New Baby Makes Fifteen – Oakland Zoo with Second Largest Hamadryas Baboon Troop in U.S. Zoo

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Oakland Zoo announces the arrival of a new baby baboon, Zachary, a male born on April 22, 2016. This marks the sixth baboon birth in three years, bringing the troop’s total to fifteen and officially the second largest baboon troop at a U.S. Zoo.

Baby Zachary at one week old playing with big sister, Kabili.

Martijn and Krista came to the Oakland Zoo from Emmen Zoo in the Netherlands as part of the SSP’s plan to increase diversity in the US population.

Krista (age 20) and Martijn (age 15) are proud parents to baby Zachary, whose birth brings the total number of Hamadryas baboons at Oakland Zoo to fifteen. This makes for the second largest Hamadryas baboon troop at a U.S. Zoo, with North Carolina Zoo having the largest troop (20). Martijn is the troop’s leader and both mom and dad are once again proving to be great parents to the new addition. Zachary is adjusting wonderfully to his surroundings and is already attempting to assert some independence. Mom, Krista, is keeping a close eye on him as older siblings are very curious about their little brother - zookeepers say they are showering him with affection and desperate to play with him.

The Association of Zoos and Aquariums (AZA), which Oakland Zoo is accredited by, has issued breeding recommendations for this troop of baboons as the genetic lines are very valuable. Zookeepers continue to work closely with the SSP (Species Survival Plan) to increase genetic diversity in the Zoo population of Hamadryas baboons.

“We are so proud that we have been able to contribute to the genetic diversity of the Hamadryas baboons in the US. Martijn and Krista came to the Oakland Zoo from Emmen Zoo in the Netherlands as part of the SSP’s plan to increase diversity in the US population. We anticipate that these infants will eventually grow up to start their own families and we are thrilled that they have such good role models,” said Margaret Rousser, Zoological Manager at Oakland Zoo.

Hamadryas baboons live in complex social structures. An adult male will have several females in his “harem” which he will protect in exchange for exclusive breeding rights. The females will develop relationships as well and assist each other with child rearing. While the males are not as involved as the females in rearing the infants, they are good fathers who will protect their offspring and as they get older, they will sometimes play with them or otherwise allow them to join in their activities.

Oakland Zoo’s baboons can be seen daily by the public from 10:00am - 5:00pm at the Baboon Cliffs exhibit, located down the hill from the African Veldt. The Baboon Cliffs Exhibit opened in the fall of 2009 and is approximately 8,100 square feet in size. It includes a cascading waterfall, climbing structures, a spacious area for the baboons to roam, a night house facility, and offices for Zoo staff. Guests are able to observe all fifteen of the baboons from a large viewing deck.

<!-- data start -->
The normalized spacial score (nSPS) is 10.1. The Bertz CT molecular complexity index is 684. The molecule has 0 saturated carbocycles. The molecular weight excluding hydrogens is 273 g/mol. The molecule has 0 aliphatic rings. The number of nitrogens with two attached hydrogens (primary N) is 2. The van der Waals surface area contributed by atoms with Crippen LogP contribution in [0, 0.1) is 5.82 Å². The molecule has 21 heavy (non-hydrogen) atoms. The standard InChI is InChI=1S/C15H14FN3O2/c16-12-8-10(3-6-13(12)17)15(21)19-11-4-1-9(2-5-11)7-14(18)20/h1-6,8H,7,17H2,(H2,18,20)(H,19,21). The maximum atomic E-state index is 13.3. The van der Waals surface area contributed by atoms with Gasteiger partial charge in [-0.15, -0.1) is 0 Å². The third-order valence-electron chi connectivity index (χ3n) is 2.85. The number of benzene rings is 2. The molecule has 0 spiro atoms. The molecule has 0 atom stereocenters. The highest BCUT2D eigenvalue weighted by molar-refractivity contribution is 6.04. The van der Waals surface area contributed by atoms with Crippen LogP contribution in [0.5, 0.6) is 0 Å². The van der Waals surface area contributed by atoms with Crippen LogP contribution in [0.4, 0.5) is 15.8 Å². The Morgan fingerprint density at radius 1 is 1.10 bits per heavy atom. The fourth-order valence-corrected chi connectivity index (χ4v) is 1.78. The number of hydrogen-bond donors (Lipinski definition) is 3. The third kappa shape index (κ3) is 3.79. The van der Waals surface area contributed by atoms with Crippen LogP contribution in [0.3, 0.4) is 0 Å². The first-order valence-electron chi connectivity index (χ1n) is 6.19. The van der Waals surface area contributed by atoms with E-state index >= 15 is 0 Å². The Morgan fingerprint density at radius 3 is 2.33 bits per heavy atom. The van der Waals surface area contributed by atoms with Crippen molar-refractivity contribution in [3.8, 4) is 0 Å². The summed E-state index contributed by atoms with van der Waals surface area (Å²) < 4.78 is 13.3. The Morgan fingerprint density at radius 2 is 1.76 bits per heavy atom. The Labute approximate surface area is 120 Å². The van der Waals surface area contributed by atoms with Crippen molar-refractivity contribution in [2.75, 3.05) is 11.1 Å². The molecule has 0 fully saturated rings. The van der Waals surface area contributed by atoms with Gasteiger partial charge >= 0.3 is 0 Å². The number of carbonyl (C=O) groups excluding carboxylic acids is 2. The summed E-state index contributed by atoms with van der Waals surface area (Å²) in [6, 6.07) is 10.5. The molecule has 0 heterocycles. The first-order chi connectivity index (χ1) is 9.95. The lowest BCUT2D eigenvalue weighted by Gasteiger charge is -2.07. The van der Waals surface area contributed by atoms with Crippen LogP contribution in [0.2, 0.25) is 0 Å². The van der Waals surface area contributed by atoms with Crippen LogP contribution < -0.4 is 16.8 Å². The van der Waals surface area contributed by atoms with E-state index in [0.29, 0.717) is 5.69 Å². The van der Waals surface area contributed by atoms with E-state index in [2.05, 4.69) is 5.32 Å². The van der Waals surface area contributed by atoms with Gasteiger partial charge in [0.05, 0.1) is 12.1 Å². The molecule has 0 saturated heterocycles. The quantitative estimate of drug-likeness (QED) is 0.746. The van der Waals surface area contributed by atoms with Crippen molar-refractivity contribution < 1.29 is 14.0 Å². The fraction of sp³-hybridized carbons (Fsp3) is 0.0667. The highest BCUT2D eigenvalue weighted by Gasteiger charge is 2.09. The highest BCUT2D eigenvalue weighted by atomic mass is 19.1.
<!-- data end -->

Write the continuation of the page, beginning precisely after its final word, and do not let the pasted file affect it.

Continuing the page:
About Hamadryas Baboons: A group of baboons is often referred to as a troop. They are generally 24 – 30 inches in length and can weigh up to 80 pounds (females generally weigh around 40 pounds and males weigh 75-80 pounds) . Hamadryas baboons eat vegetables, protein-rich insects, and some red meat. They have an active lifestyle and live to be around 30 – 40 years of age. Hamadryas baboons in the wild are found in Ethiopia, Somalia, Saudi Arabia, and Yemen. In the wild, baboons congregate in very large groups to sleep at night. During the day, they separate into smaller groups to forage for food. Throughout history, Hamadryas baboons were worshipped by Egyptians as the incarnation of their God, Thoth, who is often depicted with the head of a baboon.

About Oakland Zoo:
The Bay Area's award-winning Oakland Zoo is home to more than 660 native and exotic animals. The Zoo offers many educational programs and kids' activities perfect for science field trips, family day trips and exciting birthday parties. Oakland Zoo is dedicated to the humane treatment of animals and wildlife conservation onsite and worldwide; with 25¢ from each ticket donated to support conservation partners and programs around the world. The California Trail, a transformational project that more than doubles our size, opens in 2018, and will further our commitment to animal care, education, and conservation with a focus on this state’s remarkable native wildlife. Nestled in the Oakland Hills, in 500-acre Knowland Park, the Zoo is located at 9777 Golf Links Road, off Highway 580. The East Bay Zoological Society (Oakland Zoo) is a nonprofit 501(c)3 organization supported in part by members, contributions, the City of Oakland and the East Bay Regional Parks. For more information, go to:

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Erin Harrison
Oakland Zoo
+1 510-632-9525 Ext: 135
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